This makes loadouts random to use or not if you have this glitch lingering there. Thanks for that, Firaxis. OK, previous XCOM titles had issues, but not this much. You can simply feel that this is not a full-fledged title. This is not XCOM 3. Nor is it 2.5.


This is where I’d write my closing thoughts, but I already hinted at my Nintendo Switch artcle that I’ll talk about this separately, so here we go. A German website brought attention to Take-Two (and I don’t think it’s Firaxis’ fault but the publisher’s, as they were the ones that possibly forced the dev to put a goddamn slot machine into NBA 2K20’s garbage MyTeam mode, which made the Internet particularly angry) doing shady things with this game.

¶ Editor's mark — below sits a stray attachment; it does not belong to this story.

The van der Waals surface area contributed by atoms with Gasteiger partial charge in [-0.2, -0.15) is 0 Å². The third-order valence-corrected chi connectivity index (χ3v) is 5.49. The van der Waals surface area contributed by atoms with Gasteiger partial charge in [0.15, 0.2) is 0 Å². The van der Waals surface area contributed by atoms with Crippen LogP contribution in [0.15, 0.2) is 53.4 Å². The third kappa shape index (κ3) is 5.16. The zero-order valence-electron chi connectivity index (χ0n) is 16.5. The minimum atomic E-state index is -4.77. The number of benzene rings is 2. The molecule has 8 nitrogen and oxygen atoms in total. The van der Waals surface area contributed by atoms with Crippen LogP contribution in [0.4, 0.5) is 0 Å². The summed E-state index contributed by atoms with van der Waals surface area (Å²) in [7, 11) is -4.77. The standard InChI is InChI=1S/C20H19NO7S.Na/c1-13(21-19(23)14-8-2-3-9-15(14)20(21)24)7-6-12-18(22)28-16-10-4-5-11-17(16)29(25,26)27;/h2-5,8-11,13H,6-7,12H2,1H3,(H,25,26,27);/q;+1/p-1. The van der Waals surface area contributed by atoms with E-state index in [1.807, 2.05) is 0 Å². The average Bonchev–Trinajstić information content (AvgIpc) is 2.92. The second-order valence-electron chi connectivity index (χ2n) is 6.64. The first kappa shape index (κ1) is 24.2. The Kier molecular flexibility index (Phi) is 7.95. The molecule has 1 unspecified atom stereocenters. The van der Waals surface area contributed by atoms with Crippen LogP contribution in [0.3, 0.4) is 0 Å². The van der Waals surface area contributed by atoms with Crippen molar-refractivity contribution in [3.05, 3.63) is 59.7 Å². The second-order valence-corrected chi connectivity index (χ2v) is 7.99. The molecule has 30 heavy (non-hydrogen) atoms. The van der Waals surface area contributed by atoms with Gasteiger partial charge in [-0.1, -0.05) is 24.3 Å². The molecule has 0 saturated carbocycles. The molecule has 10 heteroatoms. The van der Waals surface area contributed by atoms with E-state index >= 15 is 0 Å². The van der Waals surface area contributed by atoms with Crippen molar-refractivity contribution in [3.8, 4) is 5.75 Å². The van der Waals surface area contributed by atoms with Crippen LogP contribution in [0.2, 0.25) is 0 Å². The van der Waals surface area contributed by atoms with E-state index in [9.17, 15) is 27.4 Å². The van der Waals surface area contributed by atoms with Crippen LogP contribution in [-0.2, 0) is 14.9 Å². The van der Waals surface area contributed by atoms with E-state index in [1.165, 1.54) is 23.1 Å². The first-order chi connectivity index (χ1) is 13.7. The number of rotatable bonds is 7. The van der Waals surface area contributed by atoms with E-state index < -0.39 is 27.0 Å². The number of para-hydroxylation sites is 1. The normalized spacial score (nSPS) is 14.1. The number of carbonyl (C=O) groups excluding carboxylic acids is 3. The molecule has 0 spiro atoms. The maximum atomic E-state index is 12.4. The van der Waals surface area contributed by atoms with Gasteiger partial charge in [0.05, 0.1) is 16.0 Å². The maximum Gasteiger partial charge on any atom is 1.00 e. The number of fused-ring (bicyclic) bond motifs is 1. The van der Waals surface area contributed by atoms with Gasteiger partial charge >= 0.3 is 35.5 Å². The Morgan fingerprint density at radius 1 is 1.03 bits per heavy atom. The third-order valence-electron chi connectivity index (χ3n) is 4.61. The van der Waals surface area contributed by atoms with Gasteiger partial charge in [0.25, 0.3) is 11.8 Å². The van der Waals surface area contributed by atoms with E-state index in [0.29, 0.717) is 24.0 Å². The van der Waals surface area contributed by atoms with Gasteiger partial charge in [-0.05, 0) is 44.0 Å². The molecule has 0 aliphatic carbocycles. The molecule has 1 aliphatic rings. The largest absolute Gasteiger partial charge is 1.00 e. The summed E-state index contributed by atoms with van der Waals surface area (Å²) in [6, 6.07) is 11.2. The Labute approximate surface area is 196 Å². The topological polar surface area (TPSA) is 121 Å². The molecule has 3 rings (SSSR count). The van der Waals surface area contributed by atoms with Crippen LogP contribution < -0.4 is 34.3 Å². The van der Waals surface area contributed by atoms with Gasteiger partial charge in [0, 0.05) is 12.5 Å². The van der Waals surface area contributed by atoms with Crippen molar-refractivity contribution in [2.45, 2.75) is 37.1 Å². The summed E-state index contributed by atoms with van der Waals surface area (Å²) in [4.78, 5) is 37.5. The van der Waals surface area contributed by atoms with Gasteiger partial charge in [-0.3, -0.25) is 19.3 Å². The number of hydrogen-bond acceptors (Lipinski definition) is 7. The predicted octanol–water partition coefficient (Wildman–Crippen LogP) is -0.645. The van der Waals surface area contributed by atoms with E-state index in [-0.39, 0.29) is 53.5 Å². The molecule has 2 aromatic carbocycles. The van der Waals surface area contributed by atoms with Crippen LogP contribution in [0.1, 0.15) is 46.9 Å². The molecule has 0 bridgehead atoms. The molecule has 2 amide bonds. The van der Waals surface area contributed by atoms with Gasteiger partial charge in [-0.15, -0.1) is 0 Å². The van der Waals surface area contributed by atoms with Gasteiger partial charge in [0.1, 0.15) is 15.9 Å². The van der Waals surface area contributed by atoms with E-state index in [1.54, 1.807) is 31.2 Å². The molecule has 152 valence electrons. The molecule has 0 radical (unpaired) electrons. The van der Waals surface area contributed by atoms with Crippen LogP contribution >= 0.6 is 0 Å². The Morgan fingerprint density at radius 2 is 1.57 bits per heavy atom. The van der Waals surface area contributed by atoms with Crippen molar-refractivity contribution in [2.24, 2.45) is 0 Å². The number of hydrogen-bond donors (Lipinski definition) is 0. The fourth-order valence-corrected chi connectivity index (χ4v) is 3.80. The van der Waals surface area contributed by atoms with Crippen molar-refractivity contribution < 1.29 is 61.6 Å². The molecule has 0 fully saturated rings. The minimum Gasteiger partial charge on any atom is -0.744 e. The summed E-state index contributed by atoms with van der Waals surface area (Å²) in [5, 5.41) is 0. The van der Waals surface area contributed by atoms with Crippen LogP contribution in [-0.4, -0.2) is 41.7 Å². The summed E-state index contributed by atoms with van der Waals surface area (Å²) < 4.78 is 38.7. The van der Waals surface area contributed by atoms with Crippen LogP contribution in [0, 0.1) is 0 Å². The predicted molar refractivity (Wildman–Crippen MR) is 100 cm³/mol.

The game’s launcher.exe generates multiple txt files, bringing telemetry in, as it also saves several of your account IDs. The companies behind this? Google, Amazon, Microsoft, Firaxis, 2K/Take-Two, Idol Software (then again, this is for crash reports), and… XSolla, which should be a payment, marketing, distribution company. Before you start the game, you connect to twenty IP addresses. You can’t play offline without some tricks (\steamapps\common\XCOM-Chimera-Squad\Binaries\Win64\xcom.exe -review -noRedscreens -nostartupmovies – you’re welcome), and there are also four URL shorteners, two of which are from Yandex. Firaxis’ data router also seems to follow what the Epic Games Store’s launcher does. Let me repeat: aside from not going neck-deep into this subject – the link has everything in German there… -, this all happens before you even get to the GDPR window. So it happens before playing the game, and the telemetry thing is running in the background, calling Take-Two all the time.